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Can You Upgrade Laptop Parts?

written by: Jesma•edited by: M.S. Smith•updated: 11/7/2009

Laptops have a unique way of becoming obsolete very quickly, which begs the question - Can a Laptop be upgraded? Some components can be, but most are proprietary to that system only. So let's see what we can do to improve performance on a laptop.

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    Upgrading Rules

    laptop While some components on a laptop can be upgraded to improve performance and features, you should never purchase a laptop with a view to upgrading it to make it worthwhile. If you've been using a laptop for a few years and find that it needs a small performance boost to keep you going, or if one has been given to you as a hand-me-down, you may want to consider some easy upgrades instead of buying a new one altogether. The only time you might make an exception is when the laptop is inexpensive and its only shortcoming is in memory/RAM. That is the only component that can be upgraded affordably, and with components that do not have to come from the laptop's manufacturer.

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    Laptop Parts That Can Be Upgraded

    Optical Drive - This is the CD/DVD ROM or burner. It is usually possible to upgrade this component within reason. If you have a laptop using a CD ROM it probably won't be able to support a 20x DVD Burner. Likewise, upgrading from CD/DVD to Blu-Ray is rarely an option either. However if you want to upgrade from a CD burner to a DVD burner, this is quite possible. Your laptop's manufacturer should be able to sell you the part, or you can find a compatible one from another retailer.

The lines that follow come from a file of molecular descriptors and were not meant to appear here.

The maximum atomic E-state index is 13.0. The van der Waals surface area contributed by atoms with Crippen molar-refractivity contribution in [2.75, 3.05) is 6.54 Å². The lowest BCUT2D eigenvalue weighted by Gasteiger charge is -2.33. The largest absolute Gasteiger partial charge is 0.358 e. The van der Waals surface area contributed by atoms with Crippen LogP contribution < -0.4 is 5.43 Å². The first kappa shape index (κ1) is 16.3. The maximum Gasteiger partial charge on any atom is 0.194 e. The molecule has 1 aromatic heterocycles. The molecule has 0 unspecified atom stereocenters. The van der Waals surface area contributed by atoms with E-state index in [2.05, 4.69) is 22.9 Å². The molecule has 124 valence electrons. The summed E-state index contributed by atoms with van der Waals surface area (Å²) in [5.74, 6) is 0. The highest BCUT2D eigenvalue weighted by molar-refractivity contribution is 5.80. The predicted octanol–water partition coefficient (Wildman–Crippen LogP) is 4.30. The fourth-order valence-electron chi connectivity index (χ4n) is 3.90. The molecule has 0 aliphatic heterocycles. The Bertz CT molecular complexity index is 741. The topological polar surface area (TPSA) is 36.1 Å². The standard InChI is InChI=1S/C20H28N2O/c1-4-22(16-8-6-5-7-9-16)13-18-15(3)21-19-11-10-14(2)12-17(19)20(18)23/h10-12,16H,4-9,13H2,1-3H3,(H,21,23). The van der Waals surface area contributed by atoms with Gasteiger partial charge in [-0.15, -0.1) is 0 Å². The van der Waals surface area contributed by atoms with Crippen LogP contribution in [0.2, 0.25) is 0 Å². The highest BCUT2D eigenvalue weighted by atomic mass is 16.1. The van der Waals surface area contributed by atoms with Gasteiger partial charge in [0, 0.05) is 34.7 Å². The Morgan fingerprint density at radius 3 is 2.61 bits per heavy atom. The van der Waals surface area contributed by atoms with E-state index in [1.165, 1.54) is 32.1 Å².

Memory - You can increase the amount of RAM in a laptop within reason. Most laptops only have one or two slots to install RAM. You must use the correct type (DDR, DDR2) with the same pin count. 1GB of RAM is recommended for Windows XP and 2GB for Windows Vista.

    Hard Drive - You can swap out a hard drive for one with more storage space, but it must use the same interface and physical dimensions. The proprietary laptop hard drive installation cage must be able to screw onto the new hard drive the same way. Check with your laptop's manufacturer.

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    Laptop Parts You Shouldn't Try To Upgrade

    CPU - Processors are designed to fit specific sockets on specific motherboards. While a laptop motherboard may be able to support a new CPU around 0.2-0.4 GHz faster than your current one, such a minor upgrade isn't worth the time or money.

    Screens - You cannot get a larger screen for your laptop. The only screen change remotely possible is to swap out for one with a different finish (gloss/matte). You may be able to upgrade your screen's resolution by changing the screen, but the laptop's graphics adapter plays a large role in that as well. Check with your laptop's manufacturer.

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    Laptop Parts That Cannot Be Upgraded

    laptop1 Motherboard - Motherboards are built specifically for the make and model of each laptop. Even the shape of the board itself is unique. They cannot be swapped out with any other motherboard.

    Graphics Adapter - In laptops, the graphics "card" is attached directly to the motherboard. The exception to this is in "gaming" laptops, where a special interface is occasionally used to attach a graphics card. In these cases, a swap out may be possible but you will have to buy from the same manufacturer specifically for that laptop model, and the upgrade options will likely be very slim.